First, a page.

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How to repair a dying laptop with a blowtorch (for real)!

September 19, 2011 1 comment

Well, it was about time I polluted the Internet with my thoughts and actions. So I’ll just cut to the chase.

A friend gave me an old laptop (a HP dv4000) , mostly because it had a problem that made working rather cumbersome.

Every once in a while the laptop froze completely. Not just the screen, but everything. The hard disk stopped, the touchpad and keyboard stopped responding and all usb devices too. Weird enough when I placed the laptop on the workbench, I discovered that if I applied some pressure over the touchpad when the laptop was frozen, almost everything went back to normal. The touchpad, keyboard and HDD started working. The USB devices however well long gone. Unplugging / pluggin again did nothing. For the USB ports to work the laptop had to be rebooted.

At the time I didn’t have much time to look the cause further and thought to keep it as a fallback laptop incase something happened to the main laptop I used. So I threw Windows XP out the window and installed my favorite linux flavor; OpenSUSE 11.4

The other day having nothing to do, I thought to dig in further…

I haven’t look used the laptop since I installed openSUSE on it. So it was time to make use of the linux goodies.
Behaviour was as above. The laptop froze at random times, killing all peripherals. The kernel logs simply reported dazzled and confused when pushing over the touchpad. That was enough to think it was a hardware problem.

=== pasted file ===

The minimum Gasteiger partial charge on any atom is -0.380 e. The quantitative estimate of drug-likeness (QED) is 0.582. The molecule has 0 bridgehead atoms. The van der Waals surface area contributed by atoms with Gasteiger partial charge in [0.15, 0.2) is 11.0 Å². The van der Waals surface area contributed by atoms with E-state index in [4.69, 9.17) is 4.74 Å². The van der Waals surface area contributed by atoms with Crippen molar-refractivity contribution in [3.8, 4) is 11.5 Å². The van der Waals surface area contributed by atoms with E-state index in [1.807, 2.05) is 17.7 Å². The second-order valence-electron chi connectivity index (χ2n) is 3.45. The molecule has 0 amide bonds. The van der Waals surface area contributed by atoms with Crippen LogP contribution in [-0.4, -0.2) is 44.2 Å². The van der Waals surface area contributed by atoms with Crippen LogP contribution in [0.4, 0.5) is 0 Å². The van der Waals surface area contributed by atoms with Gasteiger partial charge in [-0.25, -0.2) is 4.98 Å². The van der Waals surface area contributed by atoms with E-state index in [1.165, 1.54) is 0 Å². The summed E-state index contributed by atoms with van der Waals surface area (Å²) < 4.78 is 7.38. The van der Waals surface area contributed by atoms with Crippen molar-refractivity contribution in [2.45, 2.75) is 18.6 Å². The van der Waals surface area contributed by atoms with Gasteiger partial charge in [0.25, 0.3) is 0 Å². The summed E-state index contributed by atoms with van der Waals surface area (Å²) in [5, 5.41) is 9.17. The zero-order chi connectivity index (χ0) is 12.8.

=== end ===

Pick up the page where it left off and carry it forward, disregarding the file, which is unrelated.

So I put my mind to think. What controls all those peripherals? Of course! The southbridge chip. After disassembling several parts of the laptop it was time to dig in.

I located the southbridge chip almost directly below the touchpad. That made sense for the pressure putting things to work again. So after poking around the Internet I found a few other similar cases and went to try for myself.

Things used:

  • Philips screwdriver to take apart the laptop
  • A small blowtorch
  • A K type (thermosensor) thermometer
  • A pair of angled tweezers
  • A 2 Euro coin
  • A lot of patience
  • A bit of luck
  • Optionally: Solder
The point is to heat the coin using the blowtorch to about 210C measured with the thermometer and put on the southbridge chip to transfer heap and allow the BGA solder balls to reflow, fixing our problem.
During the heat transfer process, I was testing by moving the touchpad from time to time, to check when the chip would work properly.
I had several tries at this. 210, 220, 250 degrees. However the temp dropped to quick when putting the coin on the chip to allow to reach the reflow temp. To help the procedure I had the laptop running all the time to provide additional heat to the southbridge chip. Nothing worked though.
After getting pissed of, I decided to do things my way.
I simply placed the coin on the chip, the K type sensor touching it next to it, and started heating the coin while ON the chip. I had several tries at this also. When I’ve had enough, I said to myself: “I’ll either repair it or throw it way”. And so I did.
I was heating and slightly pressing the coin with the tweezers to help “resoldering”. I had to be extremely carefull here because a bit more strength would make the BGA ball stick together and destroy every chance of making the laptop work. I had to heat the coin up to 350C to get the balls to reflow and apply a very light pressure.
After I check the laptop was working fine, I let it cool done WITHOUT removing anything. Just let it cool gradually.
THE RESULT? I got another fully working laptop available at my disposal.
I didn’t record a video of the procedure because I didn’t think of it in time. I took however two pics at the cooling stage, for your pleasure and my bragging. enjoy!
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